Yesterday’s rain kept me indoors all day, curled up on the couch reading. But not with a paperback novel—I cuddled my iPad in my lap, propped up with a pillow, my dog at my feet.

I was re-reading a favorite book, Susan E. Phillips First Lady. I’d read it many years ago when it first came out, and wanted to re-read it since I’m currently writing in a similar genre. Although I was pretty sure I had a paperback copy somewhere—SEP books are keepers for me—I didn’t want to drag out the boxes of books from whatever closet I’d stored them deep inside. So I downloaded a copy from iBooks instead.

But I noticed something interesting while reading the illuminated text on the iPad screen. I felt an intimacy with the book I hadn’t felt while reading the paperback version. Maybe it’s because the screen was so easy to read—my eyes don’t see very well in dim light. (I suffer from extreme myopia, probably because I didn’t heed my mother’s warnings as a child and read constantly.) Kindles and other e-readers that use e-ink don’t do it for me. And on rainy days, the lighting conditions in my house just aren’t optimum for reading without backlighting.

So was it the glowing text, with lots of white space in between paragraphs that drew me in? Or was it the excellent writing, the engaging characters? I think a little bit of both. I spent a lot of time thumbing backwards, to re-read a particularly funny piece of dialogue. I like to savor books, lingering on descriptive phrases that catch my imagination, relishing the clever repartee. There was a lot of that going on in First Lady. Plus, I was trying to learn something to apply to my current novel-in-progress, so I was especially attentive to the details.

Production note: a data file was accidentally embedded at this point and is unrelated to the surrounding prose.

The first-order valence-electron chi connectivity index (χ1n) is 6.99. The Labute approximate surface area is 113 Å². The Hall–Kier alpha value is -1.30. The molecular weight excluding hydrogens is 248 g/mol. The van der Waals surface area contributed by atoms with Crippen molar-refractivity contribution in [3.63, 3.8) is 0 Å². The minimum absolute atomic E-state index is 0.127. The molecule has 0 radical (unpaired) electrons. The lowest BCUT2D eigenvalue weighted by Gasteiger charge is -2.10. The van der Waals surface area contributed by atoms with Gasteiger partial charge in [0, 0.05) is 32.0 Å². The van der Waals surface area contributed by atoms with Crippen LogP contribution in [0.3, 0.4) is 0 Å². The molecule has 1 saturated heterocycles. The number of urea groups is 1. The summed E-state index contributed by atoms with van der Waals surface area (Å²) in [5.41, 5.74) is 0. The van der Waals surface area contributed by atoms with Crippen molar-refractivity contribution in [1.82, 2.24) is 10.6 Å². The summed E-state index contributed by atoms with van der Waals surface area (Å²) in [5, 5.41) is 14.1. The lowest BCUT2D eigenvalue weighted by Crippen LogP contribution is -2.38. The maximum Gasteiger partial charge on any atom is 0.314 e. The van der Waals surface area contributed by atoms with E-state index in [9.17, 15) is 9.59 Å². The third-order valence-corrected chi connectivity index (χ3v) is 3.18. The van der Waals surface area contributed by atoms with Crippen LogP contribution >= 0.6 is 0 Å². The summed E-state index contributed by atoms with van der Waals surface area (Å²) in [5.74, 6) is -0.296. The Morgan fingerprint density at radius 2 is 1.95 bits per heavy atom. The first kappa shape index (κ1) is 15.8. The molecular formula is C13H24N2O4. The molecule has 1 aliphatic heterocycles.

Alas, ebooks also have a bit of not-ready-for-prime time about them, still. I noticed the formatting in this book, and in others I’ve read, is wonky: This book had paragraphs separated by white space, with the same spacing separating sections, so that one minute you’re in one scene and a line space later you’re in a scene taking place somewhere else, in someone else’s point of view.

Another ebook I read contained numerous errors with quotation marks—the ending mark was left off in about half the dialogue quotes. This happens more often, in my reading, with books issued by the Big Six publishers than with small press books and self-pubbed books. Obviously the big publishers aren’t taking the care they should to ensure that their ebooks work across all platforms. (Kudos to my publisher here: I haven’t found a single formatting error in any of the books I’ve downloaded from Entangled.)

Another plus with ebooks: I can mark text with notes, to come back to later. I’m also reading a research book via e-reader, which has lots of yellow highlighted notes already.

I recently ordered several research books from Amazon. Some were available as ebooks as well as paperback or hardback. While I downloaded a couple of books as ebooks, most of the book either were unavailable as ebooks or there were much cheaper used copies available. I suspect I’ll get more use out of the ebooks than the hardbacks, with the exception being the book with many illustrations.

Before I submit another manuscript to my editor, I plan to upload it to my iPad for a quick editing read. It’s easy to do if you use Pages: A click or two and it appears on your iBook library.

What do you think? Are e-readers changing the way you read? Are they changing the way you edit? Or are you still waiting to jump on the Kindle/Nook/Kobo/iPad bandwagon?

7 Comments on The intimacy of ebooks